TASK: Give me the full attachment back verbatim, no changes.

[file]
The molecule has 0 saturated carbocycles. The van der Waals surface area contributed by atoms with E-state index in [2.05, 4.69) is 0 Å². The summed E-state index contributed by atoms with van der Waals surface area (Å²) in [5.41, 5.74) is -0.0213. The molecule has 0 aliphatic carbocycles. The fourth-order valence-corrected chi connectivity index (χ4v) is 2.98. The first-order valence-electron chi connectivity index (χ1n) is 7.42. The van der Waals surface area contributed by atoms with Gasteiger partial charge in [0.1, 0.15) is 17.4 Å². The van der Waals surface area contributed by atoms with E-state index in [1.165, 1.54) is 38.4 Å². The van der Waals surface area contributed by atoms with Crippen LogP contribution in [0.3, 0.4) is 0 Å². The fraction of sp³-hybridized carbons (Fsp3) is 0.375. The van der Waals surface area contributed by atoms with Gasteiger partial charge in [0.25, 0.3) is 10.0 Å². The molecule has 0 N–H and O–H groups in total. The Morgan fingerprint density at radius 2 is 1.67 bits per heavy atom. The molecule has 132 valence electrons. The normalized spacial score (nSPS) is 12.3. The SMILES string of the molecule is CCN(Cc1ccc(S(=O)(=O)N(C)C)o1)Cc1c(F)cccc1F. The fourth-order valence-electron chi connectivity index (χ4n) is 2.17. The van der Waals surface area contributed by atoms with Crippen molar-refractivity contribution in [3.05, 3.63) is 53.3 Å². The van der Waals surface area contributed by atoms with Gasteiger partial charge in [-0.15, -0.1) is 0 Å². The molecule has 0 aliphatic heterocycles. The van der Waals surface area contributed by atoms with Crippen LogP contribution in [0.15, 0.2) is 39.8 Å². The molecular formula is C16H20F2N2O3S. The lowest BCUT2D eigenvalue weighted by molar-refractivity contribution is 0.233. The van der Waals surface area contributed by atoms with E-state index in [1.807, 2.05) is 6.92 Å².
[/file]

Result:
The molecule has 0 saturated carbocycles. The van der Waals surface area contributed by atoms with E-state index in [2.05, 4.69) is 0 Å². The summed E-state index contributed by atoms with van der Waals surface area (Å²) in [5.41, 5.74) is -0.0213. The molecule has 0 aliphatic carbocycles. The fourth-order valence-corrected chi connectivity index (χ4v) is 2.98. The first-order valence-electron chi connectivity index (χ1n) is 7.42. The van der Waals surface area contributed by atoms with Gasteiger partial charge in [0.1, 0.15) is 17.4 Å². The van der Waals surface area contributed by atoms with E-state index in [1.165, 1.54) is 38.4 Å². The van der Waals surface area contributed by atoms with Crippen LogP contribution in [0.3, 0.4) is 0 Å². The fraction of sp³-hybridized carbons (Fsp3) is 0.375. The van der Waals surface area contributed by atoms with Gasteiger partial charge in [0.25, 0.3) is 10.0 Å². The molecule has 0 N–H and O–H groups in total. The Morgan fingerprint density at radius 2 is 1.67 bits per heavy atom. The molecule has 132 valence electrons. The normalized spacial score (nSPS) is 12.3. The SMILES string of the molecule is CCN(Cc1ccc(S(=O)(=O)N(C)C)o1)Cc1c(F)cccc1F. The fourth-order valence-electron chi connectivity index (χ4n) is 2.17. The van der Waals surface area contributed by atoms with Crippen molar-refractivity contribution in [3.05, 3.63) is 53.3 Å². The van der Waals surface area contributed by atoms with Gasteiger partial charge in [-0.15, -0.1) is 0 Å². The molecule has 0 aliphatic heterocycles. The van der Waals surface area contributed by atoms with Crippen LogP contribution in [0.15, 0.2) is 39.8 Å². The molecular formula is C16H20F2N2O3S. The lowest BCUT2D eigenvalue weighted by molar-refractivity contribution is 0.233. The van der Waals surface area contributed by atoms with E-state index in [1.807, 2.05) is 6.92 Å².